SeaWorld San Diego went before the California Coastal Commission recently to get approval for its $100 million Blue World Project, which would double the volume of their existing killer whale facility.
During the course of the hearing, the Commission added an amendment that bans killer whale breeding at SeaWorld San Diego and another that limits whale transportation as a condition of final approval.
In a statement released on October 15, 2015, SeaWorld Entertainment, Inc. announced that the company “intends to pursue legal action against the California Coastal Commission for its overreaching condition that would ban killer whale breeding at SeaWorld San Diego.”
Sea World president an chief executive Joel Manby added, “It simply defies common sense that a straightforward land-use permit approval would turn into a ban on animal husbandry practices–an area in which the Commissioners have no education, training or expertise.”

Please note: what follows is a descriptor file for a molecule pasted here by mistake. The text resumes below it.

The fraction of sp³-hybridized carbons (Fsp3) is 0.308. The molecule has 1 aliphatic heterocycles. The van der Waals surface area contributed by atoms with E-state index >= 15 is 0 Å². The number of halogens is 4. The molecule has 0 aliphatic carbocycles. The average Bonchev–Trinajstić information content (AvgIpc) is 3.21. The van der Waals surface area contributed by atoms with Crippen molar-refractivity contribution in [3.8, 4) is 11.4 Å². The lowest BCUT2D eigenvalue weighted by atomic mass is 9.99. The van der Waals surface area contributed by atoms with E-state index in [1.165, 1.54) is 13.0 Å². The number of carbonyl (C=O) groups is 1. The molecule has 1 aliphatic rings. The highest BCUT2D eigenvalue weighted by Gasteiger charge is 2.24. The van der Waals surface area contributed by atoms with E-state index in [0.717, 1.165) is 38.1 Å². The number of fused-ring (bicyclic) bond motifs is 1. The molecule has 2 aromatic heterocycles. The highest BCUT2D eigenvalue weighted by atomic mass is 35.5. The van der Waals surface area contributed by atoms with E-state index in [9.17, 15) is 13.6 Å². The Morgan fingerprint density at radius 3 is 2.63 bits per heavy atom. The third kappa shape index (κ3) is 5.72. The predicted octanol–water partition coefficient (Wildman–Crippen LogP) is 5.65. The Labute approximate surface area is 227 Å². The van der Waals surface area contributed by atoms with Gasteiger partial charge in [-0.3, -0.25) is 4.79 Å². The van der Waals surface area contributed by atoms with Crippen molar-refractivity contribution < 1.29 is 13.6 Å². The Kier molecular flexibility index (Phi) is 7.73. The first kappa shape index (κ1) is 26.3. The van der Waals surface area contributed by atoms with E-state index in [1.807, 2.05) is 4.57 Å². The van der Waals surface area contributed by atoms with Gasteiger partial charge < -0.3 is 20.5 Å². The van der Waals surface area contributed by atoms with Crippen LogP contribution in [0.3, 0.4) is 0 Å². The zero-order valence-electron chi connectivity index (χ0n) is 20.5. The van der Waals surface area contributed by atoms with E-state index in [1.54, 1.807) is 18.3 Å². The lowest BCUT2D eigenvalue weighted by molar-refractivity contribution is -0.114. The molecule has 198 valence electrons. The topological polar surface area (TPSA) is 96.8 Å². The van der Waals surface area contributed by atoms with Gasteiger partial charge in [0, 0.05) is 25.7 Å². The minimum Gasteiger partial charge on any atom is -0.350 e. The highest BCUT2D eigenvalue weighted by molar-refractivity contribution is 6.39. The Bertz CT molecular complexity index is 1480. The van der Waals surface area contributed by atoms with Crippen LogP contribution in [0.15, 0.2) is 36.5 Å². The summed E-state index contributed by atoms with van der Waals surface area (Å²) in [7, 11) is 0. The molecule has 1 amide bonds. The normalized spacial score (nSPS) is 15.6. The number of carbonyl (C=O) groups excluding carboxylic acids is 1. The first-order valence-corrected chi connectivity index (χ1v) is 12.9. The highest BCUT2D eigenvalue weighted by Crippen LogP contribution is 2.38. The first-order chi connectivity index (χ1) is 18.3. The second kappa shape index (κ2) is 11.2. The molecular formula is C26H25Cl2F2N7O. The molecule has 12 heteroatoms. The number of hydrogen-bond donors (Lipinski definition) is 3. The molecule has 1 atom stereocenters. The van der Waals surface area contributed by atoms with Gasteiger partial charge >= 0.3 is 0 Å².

Jared Goodman, director of animal law for the PETA (People for the Ethical Treatment of Animals), disagrees, saying that “although the Coastal Act focuses on protecting open spaces and wildlife in their native state, it contains no limiting language that excludes captive wildlife.”
A spokesperson for the California Coastal Commission had no comment on SeaWorld’s complaint.
The Blue World Project was expected to be open to the public in 2018.
Source: New York Times
Photo: SeaWorld Entertainment